Obviously,  I don’t have the training to interpret these tests or fully understand them, but my worry over BNP levels was triggered last spring, when, new to the Canadian heart failure community, I was invited by my cardiologist to attend the Canadian Heart Failure Society’s Heart Failure Update 2018 in Toronto, and asked by another to give a short patient story in her research session.  I had arrived earlier than planned and tiptoed into a morning symposium, already in progress, where a research study on the relationship between BNPs and patient prognosis was being discussed.  For high BNP levels I heard, the prognosis wasn’t good.   Since mine were, I knew, elevated, I  immediately thought, “I don’t need to hear this right now,” and quietly tiptoed out of the hall to review my notes for my talk, unwittingly leaving a trail of 3 x 5 cards from my seat to the door, which I discovered only when I finally sat and opened up my folder and found them missing. (As it turned out, I didn’t give the talk.  Just as I’d introduced myself, a heart failure patient, seated at the back of the room, collapsed, and the research session ended abruptly).  I walked to the subway station feeling utterly depleted and thinking, “This probably isn’t the best way for me to be engaged in the heart failure community.”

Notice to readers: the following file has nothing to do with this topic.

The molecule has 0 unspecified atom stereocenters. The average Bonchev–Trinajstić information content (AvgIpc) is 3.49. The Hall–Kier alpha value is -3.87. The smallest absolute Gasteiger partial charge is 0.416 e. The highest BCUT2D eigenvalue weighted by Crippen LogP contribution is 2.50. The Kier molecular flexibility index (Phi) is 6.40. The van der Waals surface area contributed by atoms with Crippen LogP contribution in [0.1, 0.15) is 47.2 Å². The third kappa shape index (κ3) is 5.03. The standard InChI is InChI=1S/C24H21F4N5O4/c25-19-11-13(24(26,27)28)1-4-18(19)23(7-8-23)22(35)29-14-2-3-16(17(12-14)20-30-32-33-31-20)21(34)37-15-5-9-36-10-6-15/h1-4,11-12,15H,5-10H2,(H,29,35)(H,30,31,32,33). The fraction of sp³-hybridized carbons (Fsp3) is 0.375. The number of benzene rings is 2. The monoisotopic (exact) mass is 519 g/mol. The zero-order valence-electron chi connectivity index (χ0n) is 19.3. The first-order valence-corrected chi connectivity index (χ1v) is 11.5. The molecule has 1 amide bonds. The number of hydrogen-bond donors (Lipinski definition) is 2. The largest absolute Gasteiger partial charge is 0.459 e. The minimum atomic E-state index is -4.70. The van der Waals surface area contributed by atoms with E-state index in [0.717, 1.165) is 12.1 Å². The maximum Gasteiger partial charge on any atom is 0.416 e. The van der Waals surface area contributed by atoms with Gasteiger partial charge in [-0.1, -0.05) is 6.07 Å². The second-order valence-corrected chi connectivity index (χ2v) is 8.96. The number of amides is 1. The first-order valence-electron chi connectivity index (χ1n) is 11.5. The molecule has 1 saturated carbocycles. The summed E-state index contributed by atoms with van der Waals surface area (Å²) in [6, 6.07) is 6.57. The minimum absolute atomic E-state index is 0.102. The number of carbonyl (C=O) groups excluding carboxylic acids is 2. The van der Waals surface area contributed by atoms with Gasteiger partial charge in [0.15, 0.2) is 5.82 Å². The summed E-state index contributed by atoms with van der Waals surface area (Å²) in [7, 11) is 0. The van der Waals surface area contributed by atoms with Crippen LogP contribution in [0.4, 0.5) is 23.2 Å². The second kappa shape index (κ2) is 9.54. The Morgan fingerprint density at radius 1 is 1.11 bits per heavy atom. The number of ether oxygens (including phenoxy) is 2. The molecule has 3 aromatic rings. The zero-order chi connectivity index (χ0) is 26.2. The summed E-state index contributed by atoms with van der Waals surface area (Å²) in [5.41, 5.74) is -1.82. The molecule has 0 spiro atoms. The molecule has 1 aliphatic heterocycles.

But back to my most recent appointment:  my cardiologist listened attentively as I posed my question on my blood test’ results and BNP levels before explaining to me how different medication affects different blood tests and so on.  I felt my eyes tearing up as I thanked her, apologetically saying, “A little research  in my hands isn’t necessarily good.”  She nodded, adding that they had yet to study the impact of patients’ reading and studying heart failure research.

“It’s hard sometimes,” I acknowledged.

“Have you written about it?” She asked.